Reviewed by: Raphael Vera
|Featuring:||Kevin James … Paul Blart
Raini Rodriguez … Maya
Eduardo Verástegui … Eduardo Furtillo
Daniella Alonso … Divina
Neal McDonough … Vincent
David Henrie … Lane
D.B. Woodside … Robinson
Nicholas Turturro … Nick Manero
Loni Love … Donna Ericone
Gary Valentine … Saul Gundermutt
Ana Gasteyer … Mrs. Gundermutt
|Director:||Andy Fickman—“Parental Guidance” (2012), “Race to Witch Mountain” (2009), “She's the Man” (2006)|
|Producer:||Happy Madison Productions
Sony Pictures Entertainment
|Distributor:||Columbia Pictures, Sony Pictures|
“Vegas has a new high roller”
Prequel: “Paul Blart: Mall Cop” (2009)
The bumbling, kindhearted, determined, sometimes infuriating, but always lucky security guard of the West Orange Pavilion Mall is back. Six (6) years ago on Black Friday, Paul Blart (Kevin James) thwarted a group of professional thieves at his mall, freed their hostages, including his daughter, won the heart of the girl of his dreams and became a hero. Today, though, his glory days are behind him, he stands to get the recognition he’s been waiting for when he receives an invitation to the Security Officers Trade Association Expo and Awards show in Las Vegas.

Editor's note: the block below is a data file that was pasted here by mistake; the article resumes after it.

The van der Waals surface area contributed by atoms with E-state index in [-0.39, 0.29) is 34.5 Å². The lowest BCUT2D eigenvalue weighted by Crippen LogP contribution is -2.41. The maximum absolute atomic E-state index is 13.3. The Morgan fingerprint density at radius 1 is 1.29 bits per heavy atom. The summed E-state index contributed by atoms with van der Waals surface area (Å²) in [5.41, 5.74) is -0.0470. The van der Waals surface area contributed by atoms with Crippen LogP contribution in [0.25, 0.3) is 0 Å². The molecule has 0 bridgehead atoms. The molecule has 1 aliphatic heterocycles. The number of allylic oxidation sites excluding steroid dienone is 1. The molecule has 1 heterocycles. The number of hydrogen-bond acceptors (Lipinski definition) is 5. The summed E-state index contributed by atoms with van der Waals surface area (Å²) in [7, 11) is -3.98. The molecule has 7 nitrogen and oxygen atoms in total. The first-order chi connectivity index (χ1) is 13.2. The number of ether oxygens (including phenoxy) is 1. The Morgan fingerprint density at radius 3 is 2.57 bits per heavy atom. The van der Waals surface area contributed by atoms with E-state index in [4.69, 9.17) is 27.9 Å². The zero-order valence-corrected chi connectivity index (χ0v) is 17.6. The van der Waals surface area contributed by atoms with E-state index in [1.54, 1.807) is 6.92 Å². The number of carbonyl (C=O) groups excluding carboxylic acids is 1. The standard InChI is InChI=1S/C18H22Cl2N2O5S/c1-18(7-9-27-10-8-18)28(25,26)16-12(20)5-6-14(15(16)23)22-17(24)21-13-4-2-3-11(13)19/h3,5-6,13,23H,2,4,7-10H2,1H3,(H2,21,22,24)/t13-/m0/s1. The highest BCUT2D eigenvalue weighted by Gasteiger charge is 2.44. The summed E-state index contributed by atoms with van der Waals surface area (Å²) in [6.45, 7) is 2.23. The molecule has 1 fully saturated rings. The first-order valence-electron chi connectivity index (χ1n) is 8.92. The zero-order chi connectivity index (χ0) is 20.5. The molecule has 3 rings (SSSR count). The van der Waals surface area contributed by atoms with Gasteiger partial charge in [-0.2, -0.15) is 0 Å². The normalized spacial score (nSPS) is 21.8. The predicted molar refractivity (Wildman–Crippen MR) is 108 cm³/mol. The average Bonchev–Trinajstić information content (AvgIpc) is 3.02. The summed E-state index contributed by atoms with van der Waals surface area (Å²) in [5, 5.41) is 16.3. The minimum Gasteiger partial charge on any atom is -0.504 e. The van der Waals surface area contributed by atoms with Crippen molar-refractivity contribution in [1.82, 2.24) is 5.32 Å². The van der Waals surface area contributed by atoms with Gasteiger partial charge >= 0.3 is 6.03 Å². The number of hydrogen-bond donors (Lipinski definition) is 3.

Arriving in Vegas with his daughter Maya, played with sweet charm by Raini Rodriguez, Blart quickly finds himself out of his element, alienating her in the process. Still, he tries to make the best of it, and while Blart is meeting his fellow security officers, Maya becomes fast friends with a hotel valet named Lane (David Henrie) and, unfortunately, crosses paths with Vincent (Neal McDonough), a high roller who has brought a team of thieves with him, ready to rob the Wynn Hotel.
They have taken everything into consideration, except maybe Paul Blart, whose vacation motto is “security is a mission, not an intermission.” As noted here, Paul Blart continues to dispense corny one-liners with all the seriousness that Arnold Schwarzenegger is famous for, only to comedic results.
Rated PG, this is the most family-friendly mainstream film I have seen this year, but, as with virtually any film, there are still a few areas that may be of concern, especially for parents of small children.
Violence: Moderate. The film is rife with comic violence and threats of violence, but blood is never shown, and there are no fatalities. Once Blart understands the threat and begins engaging them, there is a lot of fighting and perilous situations shown, including: falling down flights of stairs, being shot at (though never hit), tasered, stabbed/electrocified lightly with a burning fork, hit/brushed by cars, kicked by a horse, pecked by a vicious bird, pelted by a sandbag shotgun and other non-lethal weapons.